A future where every journey is a safe one

Lives Lost - Rolling 12 Month

12 months to midnight 16 June 2019

2017-2018 Lives lost 2018-2019 Lives lost
246 265 (up 7.7%)
Fatalities (equivalent periods)
2013-2014 2014-2015 2015-2016 2016-2017 2017-2018 5 year
average
250 254 265 269 246 257
Gender
Gender 2017-2018 2018-2019 Change % change 5 year
average
Female 71 69 -2 -3% 73
Male 175 196 21 12% 184
Unknown 0 0 0 0% 0
Road user
Road user 2017-2018 2018-2019 Change % change 5 year
average
Bicyclist 8 11 3 38% 9
Driver 115 118 3 3% 126
Motorcyclist* 38 49 11 29% 38
Passenger 48 44 -4 -8% 46
Pedestrian 37 43 6 16% 37
Unknown 0 0 0 0% 0
Location
Location 2017-2018 2018-2019 Change % change 5 year
average
Melbourne 106 115 9 8% 115
Rural vic 139 150 11 8% 142
Unknown 0 0 0 0% 0
Age Group
Age Group 2017-2018 2018-2019 Change % change 5 year
average
0 to 4 0 2 2 200% 2
5 to 15 4 10 6 150% 5
16 to 17 4 4 0 0% 7
18 to 20 17 19 2 12% 18
21 to 25 24 20 -4 -17% 24
26 to 29 10 24 14 140% 19
30 to 39 40 39 -1 -3% 36
40 to 49 35 28 -7 -20% 37
50 to 59 35 31 -4 -11% 32
60 to 69 30 29 -1 -3% 27
70 and over 47 58 11 23% 49
Unknown 0 1 1 100% 0
Level of urbanisation
Level of urbanisation 2017-2018 2018-2019 Change % change 5 year
average
Provincial cities/towns 19 28 9 47% 21
Rural roads 140 151 11 8% 141
Small towns/hamlets 2 4 2 100% 4
Urban Melbourne** 85 82 -3 -4% 91
Unknown 0 0 0 0% 0
* includes pillion riders
** Melbourne Statistical Division includes some rural roads
Note: Fatality data is compiled by the TAC from police reports supplied by Victoria Police. Fatality data is revised each day, with the exception of weekends and public holidays. Data is subject to revision as additional information about known accidents is received, and as new accident reports are received and processed.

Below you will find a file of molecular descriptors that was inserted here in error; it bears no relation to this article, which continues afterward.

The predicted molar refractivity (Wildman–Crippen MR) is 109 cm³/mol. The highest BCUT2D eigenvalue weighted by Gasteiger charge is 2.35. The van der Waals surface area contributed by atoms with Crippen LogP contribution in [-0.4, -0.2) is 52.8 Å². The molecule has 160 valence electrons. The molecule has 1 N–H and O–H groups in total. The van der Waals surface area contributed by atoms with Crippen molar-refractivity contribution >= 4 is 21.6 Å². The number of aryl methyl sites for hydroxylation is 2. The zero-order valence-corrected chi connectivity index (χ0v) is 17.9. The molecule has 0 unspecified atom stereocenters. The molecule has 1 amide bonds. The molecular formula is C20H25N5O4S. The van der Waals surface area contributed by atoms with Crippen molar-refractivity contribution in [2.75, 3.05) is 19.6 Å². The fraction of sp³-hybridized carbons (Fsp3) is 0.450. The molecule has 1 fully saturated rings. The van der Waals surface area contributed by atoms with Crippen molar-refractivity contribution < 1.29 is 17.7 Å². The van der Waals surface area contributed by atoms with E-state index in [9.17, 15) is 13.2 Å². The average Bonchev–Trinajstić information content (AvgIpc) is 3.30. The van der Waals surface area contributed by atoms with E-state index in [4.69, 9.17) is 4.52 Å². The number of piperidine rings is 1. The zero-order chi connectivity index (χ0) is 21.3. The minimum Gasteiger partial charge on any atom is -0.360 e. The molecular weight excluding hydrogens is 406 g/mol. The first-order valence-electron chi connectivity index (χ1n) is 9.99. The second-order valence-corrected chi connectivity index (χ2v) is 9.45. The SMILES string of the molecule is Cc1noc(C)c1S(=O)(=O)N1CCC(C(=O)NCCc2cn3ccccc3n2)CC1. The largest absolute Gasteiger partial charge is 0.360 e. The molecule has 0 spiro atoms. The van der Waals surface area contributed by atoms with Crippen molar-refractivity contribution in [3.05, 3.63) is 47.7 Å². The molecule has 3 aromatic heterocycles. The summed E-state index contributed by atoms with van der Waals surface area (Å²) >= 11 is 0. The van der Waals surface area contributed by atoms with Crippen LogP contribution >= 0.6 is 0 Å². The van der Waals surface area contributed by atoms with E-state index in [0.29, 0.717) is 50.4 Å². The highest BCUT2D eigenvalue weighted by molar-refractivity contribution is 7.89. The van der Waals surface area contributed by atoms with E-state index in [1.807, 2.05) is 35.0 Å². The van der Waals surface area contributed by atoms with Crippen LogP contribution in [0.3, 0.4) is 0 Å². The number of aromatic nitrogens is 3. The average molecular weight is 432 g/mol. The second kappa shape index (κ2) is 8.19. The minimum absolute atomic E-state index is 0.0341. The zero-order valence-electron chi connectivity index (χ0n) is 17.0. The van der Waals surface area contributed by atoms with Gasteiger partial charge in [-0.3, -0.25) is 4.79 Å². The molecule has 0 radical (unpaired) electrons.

5 year average rounded to nearest whole number

Why the change from calling it 'Road Toll' to 'Lives Lost'?

The problem with talking about 'road toll' is that it implies that road trauma is an acceptable cost of having roads. A toll is the price we pay for using something - with toll roads, for example, it’s a few dollars.

Road toll wording also has the effect of dehumanising road trauma. By reducing people’s lives to a number, it makes it easier for the community to feel distanced from the issue.  These are not just numbers, they are people - someone’s child, mother, father, sister, brother, friend or colleague.

If we accept this 'road toll' as the price of a rural lifestyle or getting from A to B, another 2,500 people will die in the next 10 years and 50,000 people will be hospitalised with serious and life changing injuries.

The fact is we’re talking about people who have died. Instead of saying, “our road toll stands at 150", let’s say "150 lives lost on Victorian roads”.

The price we pay for using the road shouldn’t be death or serious injury.

Towards Zero

Reducing road trauma is a shared responsibility. TAC is working towards a future free of deaths and serious injuries on our roads.

http://www.tac.vic.gov.au/__data/assets/video_file/0010/158149/Towards-Zero-Man-On-The-Street.mp4 http://www.tac.vic.gov.au/__data/assets/image/0020/158150/TACC0578_Video-Thumbnail_380x214_v1.jpg http://www.tac.vic.gov.au/__data/assets/file/0005/158153/TACV196.srt http://www.tac.vic.gov.au/__data/assets/file/0006/158154/TAC-Toward-Zero-Man-On-The-Street-Vision-Impaired-Narrative.mp3

Whats is Towards Zero?